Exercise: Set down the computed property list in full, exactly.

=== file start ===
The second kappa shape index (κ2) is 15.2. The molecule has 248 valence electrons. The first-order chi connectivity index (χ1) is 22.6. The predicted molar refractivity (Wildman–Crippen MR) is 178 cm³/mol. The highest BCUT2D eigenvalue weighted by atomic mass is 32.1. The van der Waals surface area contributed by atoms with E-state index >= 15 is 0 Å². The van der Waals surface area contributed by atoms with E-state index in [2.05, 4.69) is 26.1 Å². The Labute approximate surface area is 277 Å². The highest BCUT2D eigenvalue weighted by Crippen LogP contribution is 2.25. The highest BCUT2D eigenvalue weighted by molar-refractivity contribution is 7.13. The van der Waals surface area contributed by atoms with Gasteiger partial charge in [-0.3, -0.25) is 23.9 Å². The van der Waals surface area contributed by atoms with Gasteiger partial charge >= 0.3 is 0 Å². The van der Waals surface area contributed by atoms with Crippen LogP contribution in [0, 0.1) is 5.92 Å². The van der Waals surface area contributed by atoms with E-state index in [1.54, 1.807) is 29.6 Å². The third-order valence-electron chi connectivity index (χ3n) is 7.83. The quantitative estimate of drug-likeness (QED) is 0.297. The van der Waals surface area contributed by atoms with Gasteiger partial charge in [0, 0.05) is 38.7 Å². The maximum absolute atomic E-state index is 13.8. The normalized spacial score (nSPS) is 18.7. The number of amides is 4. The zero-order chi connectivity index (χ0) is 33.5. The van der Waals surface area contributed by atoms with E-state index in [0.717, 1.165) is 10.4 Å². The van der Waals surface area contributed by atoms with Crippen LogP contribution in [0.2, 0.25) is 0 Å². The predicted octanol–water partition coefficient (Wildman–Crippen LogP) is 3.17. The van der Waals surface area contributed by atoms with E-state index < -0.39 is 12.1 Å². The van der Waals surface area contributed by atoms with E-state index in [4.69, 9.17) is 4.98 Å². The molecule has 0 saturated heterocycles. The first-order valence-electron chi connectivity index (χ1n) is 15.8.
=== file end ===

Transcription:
The second kappa shape index (κ2) is 15.2. The molecule has 248 valence electrons. The first-order chi connectivity index (χ1) is 22.6. The predicted molar refractivity (Wildman–Crippen MR) is 178 cm³/mol. The highest BCUT2D eigenvalue weighted by atomic mass is 32.1. The van der Waals surface area contributed by atoms with E-state index >= 15 is 0 Å². The van der Waals surface area contributed by atoms with E-state index in [2.05, 4.69) is 26.1 Å². The Labute approximate surface area is 277 Å². The highest BCUT2D eigenvalue weighted by Crippen LogP contribution is 2.25. The highest BCUT2D eigenvalue weighted by molar-refractivity contribution is 7.13. The van der Waals surface area contributed by atoms with Gasteiger partial charge in [-0.3, -0.25) is 23.9 Å². The van der Waals surface area contributed by atoms with Gasteiger partial charge >= 0.3 is 0 Å². The van der Waals surface area contributed by atoms with Crippen LogP contribution in [0, 0.1) is 5.92 Å². The van der Waals surface area contributed by atoms with E-state index in [1.54, 1.807) is 29.6 Å². The third-order valence-electron chi connectivity index (χ3n) is 7.83. The quantitative estimate of drug-likeness (QED) is 0.297. The van der Waals surface area contributed by atoms with Gasteiger partial charge in [0, 0.05) is 38.7 Å². The maximum absolute atomic E-state index is 13.8. The normalized spacial score (nSPS) is 18.7. The number of amides is 4. The zero-order chi connectivity index (χ0) is 33.5. The van der Waals surface area contributed by atoms with E-state index in [0.717, 1.165) is 10.4 Å². The van der Waals surface area contributed by atoms with Crippen LogP contribution in [0.2, 0.25) is 0 Å². The predicted octanol–water partition coefficient (Wildman–Crippen LogP) is 3.17. The van der Waals surface area contributed by atoms with E-state index < -0.39 is 12.1 Å². The van der Waals surface area contributed by atoms with E-state index in [4.69, 9.17) is 4.98 Å². The molecule has 0 saturated heterocycles. The first-order valence-electron chi connectivity index (χ1n) is 15.8.